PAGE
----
The Socialist Equality Party (SEP) and International Youth and Students for Social Equality (IYSSE) in Sri Lanka are holding a public meeting at Hatton in the central hill district to discuss a socialist program to defend the wages, jobs and working conditions of plantation workers.
For almost a year, the plantation companies have pointed to the crisis in the world tea market and vehemently rejected any wage increase for 200,000 plantation workers, one of the most oppressed sections of the working class.
Instead, the Planters Association, representing 22 large companies, has proposed the replacement of the present meagre system of daily wages by a revenue-sharing scheme that is akin to share-cropping. The plan will not only reduce workers’ income but increase workloads and scrap the current pension funds and welfare facilities.
The plantation trade unions, many of which are partners in Sri Lanka’s coalition government, have abandoned their limited demand for an increase in the daily wage to 1,000 rupees. The government and unions are fully backing the plans of the companies. Workers in several estates took action to fight against increased workloads but the unions betrayed them and connived with police witch-hunts instigated by the companies.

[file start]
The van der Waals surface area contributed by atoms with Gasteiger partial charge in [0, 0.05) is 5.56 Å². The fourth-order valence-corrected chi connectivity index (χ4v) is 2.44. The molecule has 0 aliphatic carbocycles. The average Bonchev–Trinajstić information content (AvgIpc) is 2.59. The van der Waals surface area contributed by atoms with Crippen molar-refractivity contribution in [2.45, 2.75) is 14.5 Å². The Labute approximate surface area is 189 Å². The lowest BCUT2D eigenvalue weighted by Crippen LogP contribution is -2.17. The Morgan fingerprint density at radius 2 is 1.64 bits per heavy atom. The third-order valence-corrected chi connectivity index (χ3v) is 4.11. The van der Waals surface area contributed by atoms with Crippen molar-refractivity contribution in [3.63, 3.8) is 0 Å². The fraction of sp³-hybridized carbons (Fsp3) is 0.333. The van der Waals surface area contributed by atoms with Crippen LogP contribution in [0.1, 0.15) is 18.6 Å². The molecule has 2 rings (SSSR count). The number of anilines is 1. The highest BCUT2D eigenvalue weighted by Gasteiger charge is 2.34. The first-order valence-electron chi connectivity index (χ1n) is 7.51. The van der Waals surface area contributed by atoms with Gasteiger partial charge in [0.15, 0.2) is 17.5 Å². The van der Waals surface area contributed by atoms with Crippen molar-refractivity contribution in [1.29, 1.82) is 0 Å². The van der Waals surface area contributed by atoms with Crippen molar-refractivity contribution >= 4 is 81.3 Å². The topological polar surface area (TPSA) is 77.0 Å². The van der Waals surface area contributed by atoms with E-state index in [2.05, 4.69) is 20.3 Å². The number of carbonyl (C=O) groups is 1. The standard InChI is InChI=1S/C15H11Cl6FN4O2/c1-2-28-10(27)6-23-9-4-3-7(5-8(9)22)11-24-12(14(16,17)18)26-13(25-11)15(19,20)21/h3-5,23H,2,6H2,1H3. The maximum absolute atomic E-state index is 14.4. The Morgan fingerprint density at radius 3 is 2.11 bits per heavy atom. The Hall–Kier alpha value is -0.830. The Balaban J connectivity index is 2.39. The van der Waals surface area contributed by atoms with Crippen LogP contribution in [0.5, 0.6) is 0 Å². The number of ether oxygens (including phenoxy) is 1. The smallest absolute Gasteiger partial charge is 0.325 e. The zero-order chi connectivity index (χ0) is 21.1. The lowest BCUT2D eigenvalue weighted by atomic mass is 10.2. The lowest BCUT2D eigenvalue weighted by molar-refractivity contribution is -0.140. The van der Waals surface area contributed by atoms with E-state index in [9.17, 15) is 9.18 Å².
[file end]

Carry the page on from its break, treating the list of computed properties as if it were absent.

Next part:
The ruthless attacks on plantation workers are part of a broader assault being unleashed on the working class and the poor to make them bear the burden of the country’s worsening economic crisis.
Workers cannot defend their rights through the unions and need a socialist perspective to fight the escalating attacks. The SEP is campaigning for workers to form action committees, independent of the unions, to wage a political struggle for decent wages and living conditions.
It is impossible to defend workers’ rights while the plantations are privately owned and run for profit. The SEP calls for their nationalisation under the democratic control of the working class. This can be achieved only as part of a common struggle of the working class to bring to power a workers’ and peasants’ government to implement socialist policies.
The SEP and IYSSE urges the workers in the plantations and other workplaces, as well as young people, to take part in the Hatton meeting, which will discuss this socialist program.
Meeting venue: Town Hall, Hatton
Date and time: Sunday March 13 at 2 p.m.